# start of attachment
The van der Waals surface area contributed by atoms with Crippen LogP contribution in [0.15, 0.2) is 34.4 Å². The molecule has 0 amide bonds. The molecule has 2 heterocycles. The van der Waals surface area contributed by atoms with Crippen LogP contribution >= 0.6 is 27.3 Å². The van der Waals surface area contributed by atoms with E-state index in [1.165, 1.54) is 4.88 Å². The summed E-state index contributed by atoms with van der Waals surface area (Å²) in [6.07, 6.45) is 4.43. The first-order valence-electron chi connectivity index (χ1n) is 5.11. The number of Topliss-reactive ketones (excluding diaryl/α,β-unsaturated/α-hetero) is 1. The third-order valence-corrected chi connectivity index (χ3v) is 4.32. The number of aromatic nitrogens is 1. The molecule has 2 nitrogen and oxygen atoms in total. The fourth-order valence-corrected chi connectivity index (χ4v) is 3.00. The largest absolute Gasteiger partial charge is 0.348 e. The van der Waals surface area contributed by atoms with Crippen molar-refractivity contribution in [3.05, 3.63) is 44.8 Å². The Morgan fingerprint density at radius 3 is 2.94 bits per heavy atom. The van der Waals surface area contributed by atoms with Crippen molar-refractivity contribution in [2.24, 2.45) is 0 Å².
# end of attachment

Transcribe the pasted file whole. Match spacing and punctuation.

The van der Waals surface area contributed by atoms with Crippen LogP contribution in [0.15, 0.2) is 34.4 Å². The molecule has 0 amide bonds. The molecule has 2 heterocycles. The van der Waals surface area contributed by atoms with Crippen LogP contribution >= 0.6 is 27.3 Å². The van der Waals surface area contributed by atoms with E-state index in [1.165, 1.54) is 4.88 Å². The summed E-state index contributed by atoms with van der Waals surface area (Å²) in [6.07, 6.45) is 4.43. The first-order valence-electron chi connectivity index (χ1n) is 5.11. The number of Topliss-reactive ketones (excluding diaryl/α,β-unsaturated/α-hetero) is 1. The third-order valence-corrected chi connectivity index (χ3v) is 4.32. The number of aromatic nitrogens is 1. The molecule has 2 nitrogen and oxygen atoms in total. The fourth-order valence-corrected chi connectivity index (χ4v) is 3.00. The largest absolute Gasteiger partial charge is 0.348 e. The van der Waals surface area contributed by atoms with Crippen molar-refractivity contribution in [3.05, 3.63) is 44.8 Å². The Morgan fingerprint density at radius 3 is 2.94 bits per heavy atom. The van der Waals surface area contributed by atoms with Crippen molar-refractivity contribution in [2.24, 2.45) is 0 Å².